Federal Law Enforcement Training Accreditation awarded to Special Missions Training Center

Story by Lt. Julie Sieker and Seaman Nicole Groll

FLETA course accreditation certificate

Rick Giovengo and Cmdr. Tom Walsh, members of the Maritime Law Enforcement Academy Accreditation Team, hold a course accreditation certificate with Lt. Jon McCamish, Chief Petty Officer Armena McNair and Terry Walsh, members of the Special Missions Training Center, Thursday, July 11, 2013. SMTC’s Tactical Coxswain Course recently became a Federal Law Enforcement Training Accreditation accredited course. Photo by Christiana Halsey

The Coast Guard Special Missions Training Center Camp Lejeune North Carolina, earned another accolade by which to uphold its Center of Excellence designation on July 11, 2013,. Adding to Boats Tactics Branch’s receipt of Kimball Awards in both 2011 and 2013, SMTC’s Tactical Coxswain Course (TCC-A) is now a Federal Law Enforcement Training Accreditation accredited course.

TCC-A provides students with the knowledge and skills necessary to perform as a Tactical Coxswain Unit Level Trainer in support of the Ports, Waterways, and Coastal Security mission as promulgated by the Coast Guard Boat Operations and Training Manual and in accordance with the Maritime Law Enforcement Manual.  In addition, TCC- A is one of SMTC’slongest running courses.  It has accumulated extensive curriculum documentation, particularly with regards to training procedures and teaching exercises.

Meeting the standards for FLETA accreditation is the foundation of SMTC’s vision of being the Coast Guard’s Deployable Specialized Forces and Tactical Boat Operations High Risk Training Center of Excellence. Accreditation provides a framework for consistency of training development and delivery, improved operations and processes and minimizing training costs and potential liabilities.

“FLETA accreditation is challenging for a federal law enforcement agency to attain,” said Chief Petty Officer Armena McNair, SMTC’s accreditation manager. “It takes commitment on the part of agency management and staff to see the process through, and can take an agency anywhere from six to eighteen months to attain accreditation.”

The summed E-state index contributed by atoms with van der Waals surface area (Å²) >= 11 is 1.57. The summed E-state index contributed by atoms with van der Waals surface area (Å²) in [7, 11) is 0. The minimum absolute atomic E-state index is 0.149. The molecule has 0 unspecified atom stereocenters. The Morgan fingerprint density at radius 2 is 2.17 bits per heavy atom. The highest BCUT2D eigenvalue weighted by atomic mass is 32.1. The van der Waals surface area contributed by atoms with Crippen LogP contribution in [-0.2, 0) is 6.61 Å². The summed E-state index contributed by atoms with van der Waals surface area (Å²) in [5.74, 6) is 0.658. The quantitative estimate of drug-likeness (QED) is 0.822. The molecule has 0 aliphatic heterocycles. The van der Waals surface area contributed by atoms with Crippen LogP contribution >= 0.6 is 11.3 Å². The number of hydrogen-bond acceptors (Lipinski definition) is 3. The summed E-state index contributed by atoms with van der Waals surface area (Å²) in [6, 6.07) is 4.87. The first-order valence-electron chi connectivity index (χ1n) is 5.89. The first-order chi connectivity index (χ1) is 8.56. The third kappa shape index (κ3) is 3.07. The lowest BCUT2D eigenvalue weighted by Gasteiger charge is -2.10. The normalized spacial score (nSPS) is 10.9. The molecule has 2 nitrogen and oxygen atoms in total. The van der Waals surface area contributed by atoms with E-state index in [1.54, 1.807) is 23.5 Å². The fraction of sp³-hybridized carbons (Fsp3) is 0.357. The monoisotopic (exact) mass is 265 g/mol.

Official FLETA assessors visited SMTC April 9-11.  During those three days, McNair escorted the assessors throughout the BTB department and demonstrated that the course was in compliance with FLETA’s 52 specific standards. The assessors completed a report stating their findings, which was complied for the final presentation before the FLETA board. In the report, the assessors stated SMTC’s TCC-A course was 100 percent compliantwith FLETA standards.

The FLETA board is comprised of members from domestic federal law enforcement agencies such as the Coast Guard, the Federal Marshalls, Boarder Patrol and Customs. Agencies who voluntarily submit their programs for accreditation to the FLETA board self regulate  their programs to ensure the professional community of quality, effectiveness and integrity. Following a set of 52 standards, to include program administration, training staff, training development andtraining delivery, each agency’s programs must show compliance of those standards and evidence proving the programs follow the set policies.

For example, one of FLETA’s standards is to ensure that high risk programs have safety procedures in place in order to mitigate the risk. The Coast Guard utilizes the Green-Amber-Red (GAR) model, which satisfies this standard.  During the presentation, McNair pulled documentation from the TCC-A files to demonstrate the implementation of the GAR model and its effectiveness during TCC-A training evolutions.

Lastly, during the presentation process, the committee presents their program to the board, and then answers questions the board may have. Afterwards, any board member who has an agency presenting a program must step out in order to ensure a nonbiased voting atmosphere.

For the past two years, McNair worked as a member of the accreditation team and the organizational manual committee. Her position on the organizational manual committee ensured policies were in place satisfying all 52 standards per FLETA guidelines for the course.

“The self-satisfaction of this course being accredited is hard to explain,” said McNair.“With all the hard work and obstacles I had to overcome, it was heartwarming to see it all come full circle I knew in my heart of hearts that TCC-A would be the course to use and accredit.”

In a letter from the FLETA Board to SMTC, Mr. Ward, the Board Chair said, “We commend you for demonstrating your dedication to the professionalism of law enforcement training practices and policies.”

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